Rolex pointing out that he was able to pick up on the solitudinal (not a word, but use your imagination) energy I emit, made me think: if others are able to pick up on this energy anyways, why don’t I just tell them I’d like some alone time?
Unfortunately, easier said than done…
Well, for starters, Rolex is an incredibly perceptive human being. He is able to read the energies of others with alarming accuracy. He is an empath in my books. This is a gift, not shared by many. The fact he can read my energy is not indicative of the ability of others to read my energy with similar astuteness.
Another reason is this: other people have feelings too!
The desire for solitude is difficult to communicate to someone without offending them. For example, how would you take it if we were hanging out one day, and then I turned to you and said:
“I’m going to go hang out in my room by myself now. It’s got nothing to do with you, I just need some time alone. It’s me, not you.”
Ahh, the old it’s not you, it’s me trick. That’s a difficult one for someone to reconcile when, (a) I’m currently hanging out with them; and (b) I decide to go to my room and hang out alone… the inference from this is obvious: “he’d rather hang out by himself than with me”.
It’s hard for the person I’m with not to take my decision to hang out by myself as a personal insult.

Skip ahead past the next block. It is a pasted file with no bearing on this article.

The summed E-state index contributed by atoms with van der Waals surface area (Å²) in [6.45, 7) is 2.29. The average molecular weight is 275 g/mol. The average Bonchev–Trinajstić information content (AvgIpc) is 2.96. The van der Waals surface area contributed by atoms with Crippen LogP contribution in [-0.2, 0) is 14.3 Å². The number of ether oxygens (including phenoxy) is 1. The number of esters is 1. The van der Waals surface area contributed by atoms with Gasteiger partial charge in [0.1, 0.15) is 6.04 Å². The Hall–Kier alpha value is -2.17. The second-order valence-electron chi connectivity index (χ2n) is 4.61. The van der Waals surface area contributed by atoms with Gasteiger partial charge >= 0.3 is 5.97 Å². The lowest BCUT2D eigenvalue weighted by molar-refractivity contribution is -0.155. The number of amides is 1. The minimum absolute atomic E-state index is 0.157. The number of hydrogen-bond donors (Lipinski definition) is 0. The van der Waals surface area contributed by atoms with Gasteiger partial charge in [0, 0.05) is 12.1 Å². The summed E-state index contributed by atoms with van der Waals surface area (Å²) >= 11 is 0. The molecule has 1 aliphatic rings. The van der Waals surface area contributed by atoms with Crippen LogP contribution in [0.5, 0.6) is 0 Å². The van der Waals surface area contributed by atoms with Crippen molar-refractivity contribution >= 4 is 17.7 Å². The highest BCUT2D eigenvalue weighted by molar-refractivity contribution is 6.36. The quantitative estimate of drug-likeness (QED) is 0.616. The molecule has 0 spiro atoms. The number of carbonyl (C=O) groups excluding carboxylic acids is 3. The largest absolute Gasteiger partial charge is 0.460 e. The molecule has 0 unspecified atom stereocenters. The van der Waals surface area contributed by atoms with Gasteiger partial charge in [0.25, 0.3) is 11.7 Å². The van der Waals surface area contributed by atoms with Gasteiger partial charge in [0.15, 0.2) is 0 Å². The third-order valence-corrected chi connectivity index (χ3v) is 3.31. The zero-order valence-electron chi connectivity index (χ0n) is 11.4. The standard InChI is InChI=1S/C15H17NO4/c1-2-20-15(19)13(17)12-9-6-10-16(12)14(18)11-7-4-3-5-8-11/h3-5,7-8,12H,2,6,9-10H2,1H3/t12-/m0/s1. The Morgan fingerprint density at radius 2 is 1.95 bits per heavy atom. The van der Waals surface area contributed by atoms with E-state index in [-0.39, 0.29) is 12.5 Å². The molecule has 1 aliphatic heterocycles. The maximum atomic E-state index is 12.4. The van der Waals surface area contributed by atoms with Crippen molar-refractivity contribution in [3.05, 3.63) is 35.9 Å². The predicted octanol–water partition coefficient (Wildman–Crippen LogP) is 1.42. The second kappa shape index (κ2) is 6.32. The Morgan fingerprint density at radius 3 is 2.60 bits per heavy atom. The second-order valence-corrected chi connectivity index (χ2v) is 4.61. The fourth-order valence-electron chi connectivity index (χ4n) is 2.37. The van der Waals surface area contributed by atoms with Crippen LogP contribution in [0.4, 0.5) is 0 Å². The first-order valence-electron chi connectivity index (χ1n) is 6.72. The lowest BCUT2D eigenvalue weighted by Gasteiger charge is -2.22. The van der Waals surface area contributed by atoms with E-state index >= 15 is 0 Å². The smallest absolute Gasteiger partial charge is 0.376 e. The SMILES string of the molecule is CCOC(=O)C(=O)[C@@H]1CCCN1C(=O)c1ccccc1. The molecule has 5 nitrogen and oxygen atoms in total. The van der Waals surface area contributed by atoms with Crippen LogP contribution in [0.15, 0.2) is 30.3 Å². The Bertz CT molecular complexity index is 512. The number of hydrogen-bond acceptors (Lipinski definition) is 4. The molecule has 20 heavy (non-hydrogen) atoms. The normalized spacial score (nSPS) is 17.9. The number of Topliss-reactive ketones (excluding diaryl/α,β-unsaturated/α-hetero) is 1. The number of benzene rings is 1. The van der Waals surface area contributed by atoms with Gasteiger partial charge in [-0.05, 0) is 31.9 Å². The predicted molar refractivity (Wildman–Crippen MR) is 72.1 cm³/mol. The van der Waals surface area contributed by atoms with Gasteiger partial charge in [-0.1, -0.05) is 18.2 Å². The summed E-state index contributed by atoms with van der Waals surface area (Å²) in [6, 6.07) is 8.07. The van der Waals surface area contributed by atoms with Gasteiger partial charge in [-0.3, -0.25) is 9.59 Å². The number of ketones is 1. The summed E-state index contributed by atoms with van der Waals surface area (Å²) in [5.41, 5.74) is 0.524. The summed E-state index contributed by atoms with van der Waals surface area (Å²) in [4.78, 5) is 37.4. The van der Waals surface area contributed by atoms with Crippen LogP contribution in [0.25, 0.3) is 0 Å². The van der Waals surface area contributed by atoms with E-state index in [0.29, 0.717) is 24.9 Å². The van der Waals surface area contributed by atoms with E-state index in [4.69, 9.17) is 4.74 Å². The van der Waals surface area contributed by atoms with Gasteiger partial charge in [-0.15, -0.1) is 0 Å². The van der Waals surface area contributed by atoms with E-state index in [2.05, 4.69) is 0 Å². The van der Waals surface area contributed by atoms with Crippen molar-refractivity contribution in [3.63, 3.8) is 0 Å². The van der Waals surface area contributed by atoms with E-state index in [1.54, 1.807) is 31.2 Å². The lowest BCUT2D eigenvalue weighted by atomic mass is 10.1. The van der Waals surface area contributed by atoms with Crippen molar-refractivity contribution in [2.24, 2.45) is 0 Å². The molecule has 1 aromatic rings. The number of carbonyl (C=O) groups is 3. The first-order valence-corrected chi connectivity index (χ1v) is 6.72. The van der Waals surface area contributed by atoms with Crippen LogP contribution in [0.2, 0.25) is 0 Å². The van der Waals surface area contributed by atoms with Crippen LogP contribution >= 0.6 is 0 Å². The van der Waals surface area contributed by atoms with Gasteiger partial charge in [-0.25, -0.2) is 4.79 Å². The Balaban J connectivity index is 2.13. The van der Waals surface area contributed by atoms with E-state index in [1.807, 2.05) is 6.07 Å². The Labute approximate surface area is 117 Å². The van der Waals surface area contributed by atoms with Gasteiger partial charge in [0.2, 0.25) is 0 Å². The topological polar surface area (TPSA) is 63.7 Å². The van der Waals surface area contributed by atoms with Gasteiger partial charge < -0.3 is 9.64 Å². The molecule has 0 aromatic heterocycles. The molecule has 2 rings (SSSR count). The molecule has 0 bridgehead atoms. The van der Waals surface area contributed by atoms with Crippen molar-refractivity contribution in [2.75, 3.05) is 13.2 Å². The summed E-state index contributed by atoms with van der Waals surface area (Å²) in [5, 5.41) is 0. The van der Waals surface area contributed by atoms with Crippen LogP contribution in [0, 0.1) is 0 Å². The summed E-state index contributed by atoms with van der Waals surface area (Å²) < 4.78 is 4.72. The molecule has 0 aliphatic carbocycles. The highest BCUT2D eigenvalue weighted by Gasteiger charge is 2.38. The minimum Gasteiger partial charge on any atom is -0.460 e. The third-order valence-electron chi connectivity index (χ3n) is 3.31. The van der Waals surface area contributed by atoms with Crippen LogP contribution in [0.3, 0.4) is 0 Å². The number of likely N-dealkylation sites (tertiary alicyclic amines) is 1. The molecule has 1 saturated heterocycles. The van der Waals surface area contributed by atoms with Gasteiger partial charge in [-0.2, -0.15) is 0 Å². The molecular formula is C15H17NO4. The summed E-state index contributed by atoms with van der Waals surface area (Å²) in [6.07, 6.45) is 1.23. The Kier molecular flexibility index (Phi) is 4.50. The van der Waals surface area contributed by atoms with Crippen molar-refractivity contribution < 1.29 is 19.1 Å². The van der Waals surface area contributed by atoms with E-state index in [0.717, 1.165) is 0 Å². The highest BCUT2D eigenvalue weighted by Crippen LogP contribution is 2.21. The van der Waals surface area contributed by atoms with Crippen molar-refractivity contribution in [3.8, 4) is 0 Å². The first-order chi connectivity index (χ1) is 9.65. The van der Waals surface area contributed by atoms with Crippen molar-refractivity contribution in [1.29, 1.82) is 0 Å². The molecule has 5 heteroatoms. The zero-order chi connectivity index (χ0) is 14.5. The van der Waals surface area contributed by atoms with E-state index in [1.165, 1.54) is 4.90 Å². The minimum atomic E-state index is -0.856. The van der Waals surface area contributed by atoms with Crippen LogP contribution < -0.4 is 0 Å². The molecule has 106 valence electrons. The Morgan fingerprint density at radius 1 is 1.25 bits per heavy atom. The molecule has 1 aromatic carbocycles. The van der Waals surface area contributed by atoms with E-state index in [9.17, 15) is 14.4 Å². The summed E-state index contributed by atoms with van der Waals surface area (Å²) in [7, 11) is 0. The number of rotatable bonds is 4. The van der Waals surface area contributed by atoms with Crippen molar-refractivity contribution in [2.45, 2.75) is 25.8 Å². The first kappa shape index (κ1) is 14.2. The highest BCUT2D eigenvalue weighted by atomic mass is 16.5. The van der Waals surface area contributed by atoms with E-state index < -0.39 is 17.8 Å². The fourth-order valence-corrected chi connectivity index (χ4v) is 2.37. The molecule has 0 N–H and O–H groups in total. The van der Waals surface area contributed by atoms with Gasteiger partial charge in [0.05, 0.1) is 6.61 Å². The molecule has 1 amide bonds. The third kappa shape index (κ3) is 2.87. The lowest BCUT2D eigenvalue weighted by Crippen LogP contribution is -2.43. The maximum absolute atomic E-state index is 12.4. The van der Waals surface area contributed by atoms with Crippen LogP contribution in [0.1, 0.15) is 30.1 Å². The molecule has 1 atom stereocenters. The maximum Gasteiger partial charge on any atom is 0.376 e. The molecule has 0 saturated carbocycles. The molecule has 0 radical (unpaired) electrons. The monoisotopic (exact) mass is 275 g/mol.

I totally understand this, and if in their shoes, I’d likely feel the same way. And the truth is, on some level, it is about them. BUT, and this is a Kim-Kardashian-butt (in the sense that it’s massive), it’s not a personal insult… the fact I become exhausted if I spend too much time with people or in group situations is about me – it doesn’t matter who the fuck you are, or what the fuck we’re talking about/doing, I (that’s ME, MYSELF) am still going to need to be alone at some point to decompress. That’s nothing personal.
It’s FAR more about me and my needs.
It does beg the question: I wonder what it is I can do to better handle my need for solitude? How can I communicate this without it being taken as a personal insult?
That’s one doozy of a pickle of a nacho-burrito. I think the tools provided in Dr Judith Orloff’s book may be a great place to start.